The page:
10062019 – VK3/VC-030 – VKFF-0982 In – You Yangs Regional Park
Another close walk up the summit activation.1.7K each way for 190M elevation gain. This is the busiest summit I have found. Worse than Mt Hotham in summer.
Here is the summit marker, worn out from the traffic,
Having been here before I was expecting the crowds so took HT to activate on FM. Did post 40M CW alerts but once there, the people and grey sky made the decision to proceed with HT only easy.
An advantage to such tight summits is the car in the carpark caught and resent the APRS from the HT with no issues. Serured the summit with 5 contacts on FM. Did not secure DMR contact as it appears still have not got the correct config for simplex.
‘Device: Yaesu: VX-8G (ht) Last path: VK3ARH-7>SW41R5 via VK3ARH-1,VK3CV-1*,WIDE2-1,qAR,VK3RSA-1 (good)’
VK7 September 2019
Off to VK7 in Septermber.
Its not a SOTA trip but will be able to get some activations including;
* VK7/CH-039 in VKFF-0117
* VK7/WC-013 in VKFF-0347
VK3/VS-011 Mt Abrupt in VKFF-0213 In – Grampians National Park
Serra Range to the north. The seasonal burns are in full flight thus making the area smoky. In the valleys so wont be an issue accessing the summits.
Mt Abrupt is on the southern end of Serra range in the Grampians National Park. There is a defined track for access from the front. It not as bad as it looks. 6.6Km return along a busy track. Head out of Dunkeld down Victoria Valley road turning right into Grampians Road. There’s space for cars to park on Grampians Road, roughly 5km from the park sign. The track starts on the left side of road and is marked by a sign and steps. The track starts off easy and after crossing the washouts heads up to the ridge line. Straight forward walk but still raises a sweat.
You can access Signal Peak from this track. There is a marker now where to turn (54HXD1977439156) Whilst there no track to Signal Peak its a case of stay left of the ridge line and there may be tape markers left from the The Serra Terror held on June long weekend to confirm your insanity. Anyway I have been on Signal Peak previously and not interested in it so continued to Mt Abrupt.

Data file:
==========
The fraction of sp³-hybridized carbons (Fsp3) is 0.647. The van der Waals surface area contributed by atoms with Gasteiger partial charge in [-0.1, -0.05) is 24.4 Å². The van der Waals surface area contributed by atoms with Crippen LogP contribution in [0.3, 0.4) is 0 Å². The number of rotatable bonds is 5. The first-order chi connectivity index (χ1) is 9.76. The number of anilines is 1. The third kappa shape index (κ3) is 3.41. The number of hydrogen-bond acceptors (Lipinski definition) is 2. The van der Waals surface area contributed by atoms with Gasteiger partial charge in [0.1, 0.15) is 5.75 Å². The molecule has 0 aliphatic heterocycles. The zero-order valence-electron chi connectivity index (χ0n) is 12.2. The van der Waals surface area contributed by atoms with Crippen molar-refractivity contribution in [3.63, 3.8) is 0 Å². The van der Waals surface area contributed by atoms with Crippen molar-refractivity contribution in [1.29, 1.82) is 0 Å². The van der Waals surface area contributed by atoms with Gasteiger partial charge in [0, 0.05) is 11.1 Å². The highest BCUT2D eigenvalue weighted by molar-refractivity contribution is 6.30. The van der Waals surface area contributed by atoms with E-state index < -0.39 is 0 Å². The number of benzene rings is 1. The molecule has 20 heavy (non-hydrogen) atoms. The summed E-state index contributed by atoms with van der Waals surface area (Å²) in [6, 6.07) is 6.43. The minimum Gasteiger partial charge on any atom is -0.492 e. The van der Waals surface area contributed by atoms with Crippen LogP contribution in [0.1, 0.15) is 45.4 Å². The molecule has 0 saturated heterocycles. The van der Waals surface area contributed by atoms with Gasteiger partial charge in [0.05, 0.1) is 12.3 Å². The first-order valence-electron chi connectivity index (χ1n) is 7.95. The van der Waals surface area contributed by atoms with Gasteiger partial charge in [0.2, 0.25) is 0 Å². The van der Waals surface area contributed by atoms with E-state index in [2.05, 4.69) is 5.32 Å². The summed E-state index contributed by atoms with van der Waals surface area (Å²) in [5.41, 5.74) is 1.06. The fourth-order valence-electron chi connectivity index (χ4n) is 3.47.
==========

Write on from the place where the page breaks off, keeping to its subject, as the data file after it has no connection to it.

There were two goals for this activation, first being the short but solid walk up and second to test a doublet.
Obviously not a new design of mine. First saw a doublet in action with Tony VK3CAT. There was some debate as to the use of coax and a bolt to stabilise the feeder but it proved to be a effective antenna combined with the KX tuner securing contacts from 80 down. From my version I now believe the bolt and coax was acting as a choke stabilising the performance of the antenna.
I decided to stick to the 88f length radiator. Its is proving to be a reasonable compromise on summits tight for space.
So this is a 26.8m (88 foot) radiator with 7m feeders ‘all band’ antenna. Ive had poor signal reports from the 26.8m end fed which has been attributed to coax losses. The end fed has a coax run to get the feed point some height. Reducing the length of the coax lead from 9 to 2m lead to RF issues and poor tuning (lack of counterpoise) so now has a 5m run. The end fed is maintaining contacts on 80 and 40 but according to the licence I have to experiment so hence the doublet. The idea of the doublet is the reduction of feeder losses and the vertical run brings the length of the antenna to ~40m. The run to the KX is heat-shrunk twisted pair with a 1:! current choke. The spreaders are dripper line with zip ties as seen on Warren VK3BYDs version. Simple cheap and worked a treat.
There is conflicting dialog on the web as to the role of the feeder in these antenna. The total length being the single length of feeder plus total length of the radiator (26.8 + 7 = 34.8m) implying the feeder plays a minor role in radiating or length of the entire feeder and radiator (26.8 + 14 = 40.8m). I’ll let those smarter than me to debate this but given int is a non-resonate antenna I like the idea of 40m of wire in a compact deployment following the view of ‘as much wire in the air as you can get’.